By Sabrina Karl
Smart savers shop around for a good deal before locking funds into any certificate of deposit. But the more CD shopping you do, the more you discover that it’s not just “one size fits all” out there.
The vast majority of CDs fit a standard formula: you deposit a lump sum, you agree to keep it there for a set term, and the bank agrees to pay you a fixed interest rate on your funds.
But anyone who shops around will quickly notice some specialty CD types, which tweak the general structure with added flexibility or requirements on one aspect of the certificate.
One of the simplest variations is an add-on CD. With these, you still make an initial deposit, and the bank still requires a set term in exchange for a fixed rate. The difference is that these CDs don’t limit you to the initial deposit. You can add more funds over time, without changing your term or the interest rate.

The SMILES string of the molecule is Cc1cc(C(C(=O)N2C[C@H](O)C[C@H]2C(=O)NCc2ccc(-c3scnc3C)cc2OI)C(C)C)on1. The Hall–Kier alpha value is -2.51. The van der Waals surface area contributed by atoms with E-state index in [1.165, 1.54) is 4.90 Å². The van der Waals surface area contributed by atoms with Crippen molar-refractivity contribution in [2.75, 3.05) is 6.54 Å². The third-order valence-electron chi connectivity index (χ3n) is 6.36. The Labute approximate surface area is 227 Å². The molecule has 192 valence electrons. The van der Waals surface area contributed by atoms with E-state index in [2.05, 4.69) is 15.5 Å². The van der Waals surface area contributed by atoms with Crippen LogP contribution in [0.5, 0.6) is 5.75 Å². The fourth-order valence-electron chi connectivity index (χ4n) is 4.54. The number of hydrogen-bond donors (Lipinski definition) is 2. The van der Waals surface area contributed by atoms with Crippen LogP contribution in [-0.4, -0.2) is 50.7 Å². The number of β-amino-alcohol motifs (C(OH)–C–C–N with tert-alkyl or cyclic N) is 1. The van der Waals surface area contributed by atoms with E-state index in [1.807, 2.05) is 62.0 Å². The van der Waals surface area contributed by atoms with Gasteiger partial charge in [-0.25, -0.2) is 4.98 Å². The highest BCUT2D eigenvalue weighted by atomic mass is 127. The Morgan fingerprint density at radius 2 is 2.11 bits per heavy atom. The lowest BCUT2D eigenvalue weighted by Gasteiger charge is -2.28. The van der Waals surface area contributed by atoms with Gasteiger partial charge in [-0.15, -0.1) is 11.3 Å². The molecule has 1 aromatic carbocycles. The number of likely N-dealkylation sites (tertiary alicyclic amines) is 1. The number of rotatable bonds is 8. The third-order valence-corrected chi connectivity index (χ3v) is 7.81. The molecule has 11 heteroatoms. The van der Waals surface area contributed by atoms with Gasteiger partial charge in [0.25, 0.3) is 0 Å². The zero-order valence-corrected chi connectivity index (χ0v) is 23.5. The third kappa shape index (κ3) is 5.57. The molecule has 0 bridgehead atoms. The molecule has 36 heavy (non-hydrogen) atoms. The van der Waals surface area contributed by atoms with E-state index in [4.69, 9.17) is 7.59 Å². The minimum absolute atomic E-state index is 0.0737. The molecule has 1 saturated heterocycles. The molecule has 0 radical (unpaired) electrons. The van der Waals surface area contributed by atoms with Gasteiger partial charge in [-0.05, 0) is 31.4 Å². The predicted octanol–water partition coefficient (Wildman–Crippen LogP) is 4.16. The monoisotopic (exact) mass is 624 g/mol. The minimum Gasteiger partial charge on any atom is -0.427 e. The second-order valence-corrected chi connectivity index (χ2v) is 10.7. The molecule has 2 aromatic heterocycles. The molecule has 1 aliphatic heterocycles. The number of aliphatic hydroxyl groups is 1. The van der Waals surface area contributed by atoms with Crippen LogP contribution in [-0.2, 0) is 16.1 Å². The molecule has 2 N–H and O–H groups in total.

Many add-on CDs allow you to add as many deposits as you like, although they’ll likely require minimum additional increments and may stipulate a maximum that can ultimately be held in the CD. But some add-on certificates specify you can make just one or two additional investments over the CD’s lifetime.
Add-on certificates are well-suited to anyone saving toward a specific goal, like a down payment for a house or car, because they allow you to incrementally sock money away while earning more than you likely would from a savings account.
Just be sure to choose a term length that aligns with your savings goal, and check that the rate is competitive. If you can earn almost as much with a savings or money market account, you may be better served by the withdrawal flexibility those accounts offer.